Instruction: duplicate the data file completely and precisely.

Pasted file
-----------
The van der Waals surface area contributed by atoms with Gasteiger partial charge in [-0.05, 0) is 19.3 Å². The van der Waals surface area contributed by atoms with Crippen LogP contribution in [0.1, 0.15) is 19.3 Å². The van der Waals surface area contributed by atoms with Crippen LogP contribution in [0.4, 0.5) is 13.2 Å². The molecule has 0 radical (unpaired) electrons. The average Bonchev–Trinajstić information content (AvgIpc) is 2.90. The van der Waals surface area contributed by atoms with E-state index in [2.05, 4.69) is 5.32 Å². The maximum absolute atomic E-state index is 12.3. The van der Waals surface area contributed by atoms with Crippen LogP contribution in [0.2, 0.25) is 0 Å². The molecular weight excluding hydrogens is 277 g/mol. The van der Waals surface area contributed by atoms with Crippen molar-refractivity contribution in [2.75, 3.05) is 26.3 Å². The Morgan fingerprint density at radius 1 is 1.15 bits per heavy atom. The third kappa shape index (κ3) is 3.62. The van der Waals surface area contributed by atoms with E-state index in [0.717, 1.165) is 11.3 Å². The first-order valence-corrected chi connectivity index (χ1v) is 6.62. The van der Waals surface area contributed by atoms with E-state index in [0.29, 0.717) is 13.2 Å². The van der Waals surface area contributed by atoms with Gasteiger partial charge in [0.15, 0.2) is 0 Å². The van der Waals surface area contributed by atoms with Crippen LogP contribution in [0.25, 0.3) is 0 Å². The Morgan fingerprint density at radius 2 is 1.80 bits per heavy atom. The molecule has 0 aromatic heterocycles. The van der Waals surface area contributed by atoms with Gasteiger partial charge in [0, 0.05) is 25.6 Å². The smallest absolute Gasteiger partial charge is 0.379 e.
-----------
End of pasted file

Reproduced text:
The van der Waals surface area contributed by atoms with Gasteiger partial charge in [-0.05, 0) is 19.3 Å². The van der Waals surface area contributed by atoms with Crippen LogP contribution in [0.1, 0.15) is 19.3 Å². The van der Waals surface area contributed by atoms with Crippen LogP contribution in [0.4, 0.5) is 13.2 Å². The molecule has 0 radical (unpaired) electrons. The average Bonchev–Trinajstić information content (AvgIpc) is 2.90. The van der Waals surface area contributed by atoms with E-state index in [2.05, 4.69) is 5.32 Å². The maximum absolute atomic E-state index is 12.3. The van der Waals surface area contributed by atoms with Crippen LogP contribution in [0.2, 0.25) is 0 Å². The molecular weight excluding hydrogens is 277 g/mol. The van der Waals surface area contributed by atoms with Crippen molar-refractivity contribution in [2.75, 3.05) is 26.3 Å². The Morgan fingerprint density at radius 1 is 1.15 bits per heavy atom. The third kappa shape index (κ3) is 3.62. The van der Waals surface area contributed by atoms with E-state index in [0.717, 1.165) is 11.3 Å². The first-order valence-corrected chi connectivity index (χ1v) is 6.62. The van der Waals surface area contributed by atoms with E-state index in [0.29, 0.717) is 13.2 Å². The van der Waals surface area contributed by atoms with Gasteiger partial charge in [0.15, 0.2) is 0 Å². The van der Waals surface area contributed by atoms with Crippen LogP contribution in [0.25, 0.3) is 0 Å². The Morgan fingerprint density at radius 2 is 1.80 bits per heavy atom. The molecule has 0 aromatic heterocycles. The van der Waals surface area contributed by atoms with Gasteiger partial charge in [0, 0.05) is 25.6 Å². The smallest absolute Gasteiger partial charge is 0.379 e.